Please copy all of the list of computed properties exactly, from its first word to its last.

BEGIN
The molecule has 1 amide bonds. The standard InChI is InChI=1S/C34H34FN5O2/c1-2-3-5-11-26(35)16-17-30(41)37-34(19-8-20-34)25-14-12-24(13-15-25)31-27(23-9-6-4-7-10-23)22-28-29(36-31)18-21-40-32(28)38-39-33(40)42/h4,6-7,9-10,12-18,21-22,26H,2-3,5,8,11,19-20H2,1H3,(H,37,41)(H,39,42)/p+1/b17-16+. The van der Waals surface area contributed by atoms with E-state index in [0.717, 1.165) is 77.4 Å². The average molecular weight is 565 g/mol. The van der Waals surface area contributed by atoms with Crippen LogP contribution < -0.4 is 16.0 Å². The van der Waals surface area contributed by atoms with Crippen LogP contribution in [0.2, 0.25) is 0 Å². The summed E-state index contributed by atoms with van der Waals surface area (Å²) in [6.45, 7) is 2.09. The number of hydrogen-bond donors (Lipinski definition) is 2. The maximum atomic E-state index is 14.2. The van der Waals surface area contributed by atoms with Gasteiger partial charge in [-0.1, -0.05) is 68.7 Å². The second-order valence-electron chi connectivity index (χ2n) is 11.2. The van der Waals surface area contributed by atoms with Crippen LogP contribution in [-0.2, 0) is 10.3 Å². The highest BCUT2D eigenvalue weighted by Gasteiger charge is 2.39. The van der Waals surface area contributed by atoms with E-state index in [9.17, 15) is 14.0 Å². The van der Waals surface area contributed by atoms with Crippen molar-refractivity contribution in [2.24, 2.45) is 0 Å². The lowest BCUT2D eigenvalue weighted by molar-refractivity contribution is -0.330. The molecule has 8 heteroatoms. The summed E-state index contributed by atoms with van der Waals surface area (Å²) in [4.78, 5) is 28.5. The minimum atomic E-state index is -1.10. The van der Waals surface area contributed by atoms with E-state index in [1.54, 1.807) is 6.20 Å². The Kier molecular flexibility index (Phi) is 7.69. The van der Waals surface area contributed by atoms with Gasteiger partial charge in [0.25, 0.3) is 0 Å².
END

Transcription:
The molecule has 1 amide bonds. The standard InChI is InChI=1S/C34H34FN5O2/c1-2-3-5-11-26(35)16-17-30(41)37-34(19-8-20-34)25-14-12-24(13-15-25)31-27(23-9-6-4-7-10-23)22-28-29(36-31)18-21-40-32(28)38-39-33(40)42/h4,6-7,9-10,12-18,21-22,26H,2-3,5,8,11,19-20H2,1H3,(H,37,41)(H,39,42)/p+1/b17-16+. The van der Waals surface area contributed by atoms with E-state index in [0.717, 1.165) is 77.4 Å². The average molecular weight is 565 g/mol. The van der Waals surface area contributed by atoms with Crippen LogP contribution < -0.4 is 16.0 Å². The van der Waals surface area contributed by atoms with Crippen LogP contribution in [0.2, 0.25) is 0 Å². The summed E-state index contributed by atoms with van der Waals surface area (Å²) in [6.45, 7) is 2.09. The number of hydrogen-bond donors (Lipinski definition) is 2. The maximum atomic E-state index is 14.2. The van der Waals surface area contributed by atoms with Gasteiger partial charge in [-0.1, -0.05) is 68.7 Å². The second-order valence-electron chi connectivity index (χ2n) is 11.2. The van der Waals surface area contributed by atoms with Crippen LogP contribution in [-0.2, 0) is 10.3 Å². The highest BCUT2D eigenvalue weighted by Gasteiger charge is 2.39. The van der Waals surface area contributed by atoms with E-state index in [9.17, 15) is 14.0 Å². The van der Waals surface area contributed by atoms with Crippen molar-refractivity contribution in [2.24, 2.45) is 0 Å². The lowest BCUT2D eigenvalue weighted by molar-refractivity contribution is -0.330. The molecule has 8 heteroatoms. The summed E-state index contributed by atoms with van der Waals surface area (Å²) in [4.78, 5) is 28.5. The minimum atomic E-state index is -1.10. The van der Waals surface area contributed by atoms with E-state index in [1.54, 1.807) is 6.20 Å². The Kier molecular flexibility index (Phi) is 7.69. The van der Waals surface area contributed by atoms with Gasteiger partial charge in [0.25, 0.3) is 0 Å².